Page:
Home » Six Black executives leading America’s top 500 companies in 2022

Six Black executives leading America’s top 500 companies in 2022

by Mfonobong Nsehe
Roz Brewer

As efforts to achieve both racial and gender equality progressed around the world, several corporations made significant strides in boosting minority participation in boardrooms by employing Black CEOs and gradually expanding minority representation in C-suite roles.

This progress comes as Black professionals provide guidance and instruction to companies on how to diversify their workforces to increase minority participation in the United States to the greatest extent possible as part of the move to increase representation to a proportionate number of Black executives and leaders in the general population.

Despite years of raising awareness about the absence of black individuals in boardrooms, and recent initiatives to increase minority representation in C-suite roles, Black executives lead only approximately one percent of all companies on the Fortune 500 list.

For context, the Fortune 500 list is an annual list published by Fortune magazine. The list ranks 500 of the biggest corporations in the United States based on total revenue in a fiscal year. In the history of the Fortune 500, there have only been 22 Black CEOs out of 1,800.

With six Black chief executives on the Fortune 500, accounting for little more than one percent of companies in the 2022 ranking, a significant increase from the four on the list in 2021, it is critical to know who these individuals are.

#1 Rosalind “Roz” Brewer

CEO of Walgreens Boots Alliance

Roz Brewer, the highest-ranking Black CEO on the Fortune 500 list — and one of only two Black women on the list – spent nearly 20 years in leadership and executive capacities at Kimberly-Clark, Starbucks, and Walmart.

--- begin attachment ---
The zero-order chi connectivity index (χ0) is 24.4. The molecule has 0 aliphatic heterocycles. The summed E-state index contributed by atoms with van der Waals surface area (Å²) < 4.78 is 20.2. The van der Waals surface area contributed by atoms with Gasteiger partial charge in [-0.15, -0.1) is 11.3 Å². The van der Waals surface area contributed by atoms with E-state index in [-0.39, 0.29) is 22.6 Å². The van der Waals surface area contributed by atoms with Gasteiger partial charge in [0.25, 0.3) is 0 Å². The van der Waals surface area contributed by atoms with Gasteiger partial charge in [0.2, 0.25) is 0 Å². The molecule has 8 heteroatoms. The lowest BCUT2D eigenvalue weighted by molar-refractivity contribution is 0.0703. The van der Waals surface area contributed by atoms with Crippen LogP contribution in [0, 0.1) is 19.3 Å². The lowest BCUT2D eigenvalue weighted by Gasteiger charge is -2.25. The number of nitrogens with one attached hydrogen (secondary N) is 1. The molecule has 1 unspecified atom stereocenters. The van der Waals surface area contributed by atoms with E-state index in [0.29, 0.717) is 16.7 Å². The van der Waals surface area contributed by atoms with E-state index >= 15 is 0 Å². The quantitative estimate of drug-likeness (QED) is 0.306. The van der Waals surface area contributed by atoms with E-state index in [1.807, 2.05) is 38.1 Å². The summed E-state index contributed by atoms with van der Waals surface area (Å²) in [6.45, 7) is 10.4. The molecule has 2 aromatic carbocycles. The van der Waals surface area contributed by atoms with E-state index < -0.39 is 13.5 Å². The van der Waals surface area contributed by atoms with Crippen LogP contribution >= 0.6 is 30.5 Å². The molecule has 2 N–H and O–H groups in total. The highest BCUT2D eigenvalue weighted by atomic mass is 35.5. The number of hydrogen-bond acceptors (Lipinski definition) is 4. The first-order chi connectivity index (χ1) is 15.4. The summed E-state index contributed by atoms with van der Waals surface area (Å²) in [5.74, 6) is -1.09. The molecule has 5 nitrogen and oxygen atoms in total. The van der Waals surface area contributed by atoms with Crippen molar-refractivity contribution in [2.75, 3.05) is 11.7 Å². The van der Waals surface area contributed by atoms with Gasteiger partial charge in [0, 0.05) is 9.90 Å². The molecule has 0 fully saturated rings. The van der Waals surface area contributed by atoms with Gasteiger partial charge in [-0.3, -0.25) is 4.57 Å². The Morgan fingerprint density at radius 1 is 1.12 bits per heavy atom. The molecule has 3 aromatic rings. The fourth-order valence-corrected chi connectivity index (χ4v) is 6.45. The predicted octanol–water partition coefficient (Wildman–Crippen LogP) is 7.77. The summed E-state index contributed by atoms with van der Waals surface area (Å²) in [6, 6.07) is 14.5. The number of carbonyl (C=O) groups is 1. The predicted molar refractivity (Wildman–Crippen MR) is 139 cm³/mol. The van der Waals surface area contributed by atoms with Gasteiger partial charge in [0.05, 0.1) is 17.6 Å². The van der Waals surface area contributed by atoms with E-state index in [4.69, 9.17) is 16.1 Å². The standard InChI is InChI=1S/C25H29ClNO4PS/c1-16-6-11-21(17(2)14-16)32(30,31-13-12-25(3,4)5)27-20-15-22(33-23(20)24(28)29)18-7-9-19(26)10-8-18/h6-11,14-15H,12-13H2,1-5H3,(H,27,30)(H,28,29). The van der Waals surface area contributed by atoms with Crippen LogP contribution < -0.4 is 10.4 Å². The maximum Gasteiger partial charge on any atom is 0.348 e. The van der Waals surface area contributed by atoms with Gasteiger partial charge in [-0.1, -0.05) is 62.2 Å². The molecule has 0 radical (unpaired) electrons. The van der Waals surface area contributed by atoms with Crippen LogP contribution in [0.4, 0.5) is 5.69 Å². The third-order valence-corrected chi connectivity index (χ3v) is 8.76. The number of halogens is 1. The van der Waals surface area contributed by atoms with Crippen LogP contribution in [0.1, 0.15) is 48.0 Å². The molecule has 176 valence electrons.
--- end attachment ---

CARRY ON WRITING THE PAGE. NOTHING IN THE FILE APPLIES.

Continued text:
Brewer’s net worth was estimated to be around $5 million prior to her appointment as CEO of Walgreens Boots Alliance in 2021, based on her stock trades and Starbucks pay.

#2 Marvin Ellison

CEO of Lowe’s Companies, Inc.

Marvin Ellison, the former chairman and CEO of J.C. Penney, is the only Black CEO to have led two Fortune 500 companies.

Ellison is one of America’s leading retail executives, serving as chairman and CEO of Lowe’s Companies Inc., a Fortune 50 home improvement company with over 2,200 stores and approximately 300,000 associates in the United States and Canada.

#3 Thasunda Brown Duckett


After succeeding Roger Ferguson as president and chief executive officer of TIAA in May 2021, American businesswoman Thasunda Brown Duckett became the fourth Black woman to lead a Fortune 500 company

Prior to joining TIAA in 2021, Duckett was the chief executive at JPMorgan Chase Consumer Banking.

#4 Robert Reffkin

Founder and CEO of Compass 

Robert Reffkin, an African American businessman who co-founded and now serves as CEO of the online real estate company Compass, Inc., is one of America’s top leaders in the real estate brokerage market.

Compass brokers have executed more than $300 billion in sales for more than 275,000 homebuyers and sellers since the business’s inception ten years ago.

After going public in 2021 with an $8.22 billion valuation, investors are now counting on Reffkin’s ability to make Compass profitable in the coming years. Compass’ revenue exceeded $6.4 billion last year.

#5 David Rawlinson 

CEO of Qurate Retail Group

David Rawlinson is the CEO of Qurate Retail Group, an American media conglomerate that also owns shopping television networks QVC, HSN, and Zulily.

Rawlinson was president and CEO-elect of Qurate Retail, Inc., from Aug. 1 to Sept. 30, 2021, before becoming CEO of Qurate in October 2021.

He joined Qurate Retail from NielsenIQ, where he was CEO and oversaw the company’s transition to new ownership.

#6 Frank Clyburn 

CEO of International Flavors and Fragrances

After being named CEO of IFF (International Flavors and Fragrances) in February 2022, African-American businessman Frank Clyburn became the newest and 22nd member of the black Fortune 500 CEO club this year.

Clyburn established his career on meaningful execution, which he demonstrated at Merck & Co. (Merck). He created one of the world’s leading cancer businesses and the company’s largest while at Merck.

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